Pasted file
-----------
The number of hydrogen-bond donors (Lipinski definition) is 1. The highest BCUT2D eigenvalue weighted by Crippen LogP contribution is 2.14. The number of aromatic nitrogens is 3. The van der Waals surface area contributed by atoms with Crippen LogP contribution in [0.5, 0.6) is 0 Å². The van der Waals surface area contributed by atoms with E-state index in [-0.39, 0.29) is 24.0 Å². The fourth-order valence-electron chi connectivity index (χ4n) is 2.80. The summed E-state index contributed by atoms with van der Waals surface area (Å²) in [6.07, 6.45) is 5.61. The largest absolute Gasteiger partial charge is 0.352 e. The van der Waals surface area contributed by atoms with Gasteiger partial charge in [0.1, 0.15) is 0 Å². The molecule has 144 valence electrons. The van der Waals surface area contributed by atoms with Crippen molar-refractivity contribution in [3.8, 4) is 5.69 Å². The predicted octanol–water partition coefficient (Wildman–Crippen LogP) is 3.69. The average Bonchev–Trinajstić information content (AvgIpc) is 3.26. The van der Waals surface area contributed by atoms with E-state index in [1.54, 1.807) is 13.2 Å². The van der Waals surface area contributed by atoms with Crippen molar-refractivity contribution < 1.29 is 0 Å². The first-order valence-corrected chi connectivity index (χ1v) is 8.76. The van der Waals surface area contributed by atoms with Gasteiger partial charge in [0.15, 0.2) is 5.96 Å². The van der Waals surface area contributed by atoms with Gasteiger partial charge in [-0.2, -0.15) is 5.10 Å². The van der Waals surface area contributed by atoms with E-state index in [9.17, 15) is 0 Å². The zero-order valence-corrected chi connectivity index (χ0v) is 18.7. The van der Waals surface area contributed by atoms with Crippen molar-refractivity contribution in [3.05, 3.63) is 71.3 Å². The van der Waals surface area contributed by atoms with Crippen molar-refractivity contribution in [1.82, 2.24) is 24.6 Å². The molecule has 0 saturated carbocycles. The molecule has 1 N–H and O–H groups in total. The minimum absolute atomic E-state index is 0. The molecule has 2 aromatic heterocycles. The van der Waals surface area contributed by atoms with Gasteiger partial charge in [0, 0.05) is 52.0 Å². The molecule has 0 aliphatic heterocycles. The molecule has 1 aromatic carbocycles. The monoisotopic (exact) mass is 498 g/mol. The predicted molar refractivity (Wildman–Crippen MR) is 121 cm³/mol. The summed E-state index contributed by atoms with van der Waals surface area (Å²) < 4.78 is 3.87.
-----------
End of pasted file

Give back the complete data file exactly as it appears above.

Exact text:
The number of hydrogen-bond donors (Lipinski definition) is 1. The highest BCUT2D eigenvalue weighted by Crippen LogP contribution is 2.14. The number of aromatic nitrogens is 3. The van der Waals surface area contributed by atoms with Crippen LogP contribution in [0.5, 0.6) is 0 Å². The van der Waals surface area contributed by atoms with E-state index in [-0.39, 0.29) is 24.0 Å². The fourth-order valence-electron chi connectivity index (χ4n) is 2.80. The summed E-state index contributed by atoms with van der Waals surface area (Å²) in [6.07, 6.45) is 5.61. The largest absolute Gasteiger partial charge is 0.352 e. The van der Waals surface area contributed by atoms with Gasteiger partial charge in [0.1, 0.15) is 0 Å². The molecule has 144 valence electrons. The van der Waals surface area contributed by atoms with Crippen molar-refractivity contribution in [3.8, 4) is 5.69 Å². The predicted octanol–water partition coefficient (Wildman–Crippen LogP) is 3.69. The average Bonchev–Trinajstić information content (AvgIpc) is 3.26. The van der Waals surface area contributed by atoms with E-state index in [1.54, 1.807) is 13.2 Å². The van der Waals surface area contributed by atoms with Crippen molar-refractivity contribution < 1.29 is 0 Å². The first-order valence-corrected chi connectivity index (χ1v) is 8.76. The van der Waals surface area contributed by atoms with Gasteiger partial charge in [0.15, 0.2) is 5.96 Å². The van der Waals surface area contributed by atoms with Gasteiger partial charge in [-0.2, -0.15) is 5.10 Å². The van der Waals surface area contributed by atoms with E-state index in [9.17, 15) is 0 Å². The zero-order valence-corrected chi connectivity index (χ0v) is 18.7. The van der Waals surface area contributed by atoms with Crippen molar-refractivity contribution in [3.05, 3.63) is 71.3 Å². The van der Waals surface area contributed by atoms with Crippen molar-refractivity contribution in [1.82, 2.24) is 24.6 Å². The molecule has 0 saturated carbocycles. The molecule has 1 N–H and O–H groups in total. The minimum absolute atomic E-state index is 0. The molecule has 2 aromatic heterocycles. The van der Waals surface area contributed by atoms with Gasteiger partial charge in [0, 0.05) is 52.0 Å². The molecule has 0 aliphatic heterocycles. The molecule has 1 aromatic carbocycles. The monoisotopic (exact) mass is 498 g/mol. The predicted molar refractivity (Wildman–Crippen MR) is 121 cm³/mol. The summed E-state index contributed by atoms with van der Waals surface area (Å²) < 4.78 is 3.87.